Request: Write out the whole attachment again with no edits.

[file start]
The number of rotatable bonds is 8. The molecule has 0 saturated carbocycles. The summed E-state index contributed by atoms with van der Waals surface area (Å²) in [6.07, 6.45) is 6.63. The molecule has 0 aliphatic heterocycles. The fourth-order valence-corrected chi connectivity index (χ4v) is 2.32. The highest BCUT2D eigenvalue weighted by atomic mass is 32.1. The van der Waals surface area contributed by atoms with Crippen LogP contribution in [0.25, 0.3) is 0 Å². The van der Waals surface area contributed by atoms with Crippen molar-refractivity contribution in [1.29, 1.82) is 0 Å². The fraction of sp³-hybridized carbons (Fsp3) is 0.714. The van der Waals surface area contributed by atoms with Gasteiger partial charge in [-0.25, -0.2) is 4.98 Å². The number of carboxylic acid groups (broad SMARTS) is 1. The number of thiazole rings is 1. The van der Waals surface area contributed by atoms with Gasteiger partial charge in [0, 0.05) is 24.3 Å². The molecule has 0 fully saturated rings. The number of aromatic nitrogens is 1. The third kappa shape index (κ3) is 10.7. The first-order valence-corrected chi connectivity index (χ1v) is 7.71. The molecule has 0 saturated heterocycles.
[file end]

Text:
The number of rotatable bonds is 8. The molecule has 0 saturated carbocycles. The summed E-state index contributed by atoms with van der Waals surface area (Å²) in [6.07, 6.45) is 6.63. The molecule has 0 aliphatic heterocycles. The fourth-order valence-corrected chi connectivity index (χ4v) is 2.32. The highest BCUT2D eigenvalue weighted by atomic mass is 32.1. The van der Waals surface area contributed by atoms with Crippen LogP contribution in [0.25, 0.3) is 0 Å². The van der Waals surface area contributed by atoms with Crippen molar-refractivity contribution in [1.29, 1.82) is 0 Å². The fraction of sp³-hybridized carbons (Fsp3) is 0.714. The van der Waals surface area contributed by atoms with Gasteiger partial charge in [-0.25, -0.2) is 4.98 Å². The number of carboxylic acid groups (broad SMARTS) is 1. The number of thiazole rings is 1. The van der Waals surface area contributed by atoms with Gasteiger partial charge in [0, 0.05) is 24.3 Å². The molecule has 0 fully saturated rings. The number of aromatic nitrogens is 1. The third kappa shape index (κ3) is 10.7. The first-order valence-corrected chi connectivity index (χ1v) is 7.71. The molecule has 0 saturated heterocycles.